Long before the U.S. Supreme Court upheld marriage equality on equal protection grounds in Obergefell v. Hodges, 576 U.S. 644 (2015), Native American communities not only accepted but respected and even revered people who did not conform to conventional gender roles or sexual identities. The Lakota people, for example, recognized winktes, males who adopted a female identity, as powerful and often relied on them to name infants and serve in other ceremonial roles. More recently, in the wake of the cultural and political debate that unfolded over marriage equality in the mid-2000s, many Tribal nations have shown their commitment to inclusion and equality while flexing their sovereign powers to amend and develop laws that allow for same-sex marriage.  Dozens of Tribal nations, including Suquamish (WA), Little Traverse Bay Band (MI), Iipay Nation of Santa Ysabel (CA), Pokagon Potawatomi (MI), Leech Lake (MN), Puyallup (WA), Coquille (OR), Shoshone Arapaho (WY), Keweenaw Bay Indian Community (MI), Tlingit & Haida Indian Tribes (AK), Mashantucket Pequot Tribal Nation (CT), and the Oneida Nation of Wisconsin, recognized and permitted same-sex marriage before it was legal throughout the United States.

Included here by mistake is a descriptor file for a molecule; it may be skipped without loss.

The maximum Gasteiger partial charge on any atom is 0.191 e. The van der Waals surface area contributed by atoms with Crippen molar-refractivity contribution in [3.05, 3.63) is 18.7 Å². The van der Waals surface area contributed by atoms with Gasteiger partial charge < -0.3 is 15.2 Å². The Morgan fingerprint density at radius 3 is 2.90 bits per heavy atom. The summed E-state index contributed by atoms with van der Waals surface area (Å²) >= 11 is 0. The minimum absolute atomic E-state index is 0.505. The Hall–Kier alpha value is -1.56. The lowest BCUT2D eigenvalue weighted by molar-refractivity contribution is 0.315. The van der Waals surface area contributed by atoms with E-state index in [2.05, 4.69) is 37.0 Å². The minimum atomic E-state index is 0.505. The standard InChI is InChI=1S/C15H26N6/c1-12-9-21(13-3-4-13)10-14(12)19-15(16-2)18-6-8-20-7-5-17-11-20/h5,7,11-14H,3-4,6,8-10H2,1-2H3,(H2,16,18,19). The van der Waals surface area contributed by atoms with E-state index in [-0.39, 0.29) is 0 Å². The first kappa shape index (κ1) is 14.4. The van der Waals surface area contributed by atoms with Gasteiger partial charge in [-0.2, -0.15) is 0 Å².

CILS continues to advocate for equality and sovereignty on behalf of Tribal  Nations, Native American organizations, and individuals. CILS projects and work that address LGBTQ2+ issues include drafting and revising family and employment codes to use gender-neutral pronouns and acknowledging the rights of same-sex couples and non-binary individuals. Helping clients who identify as LGBTQ2+ draft prepare thorough estate plans that protect their same-sex spouses, partners, and other family members, and more. Not long ago, a CILS staff member serving as a Tribal court judge officiated at the same-sex couple’s wedding, the first we know of under the laws of that Tribe.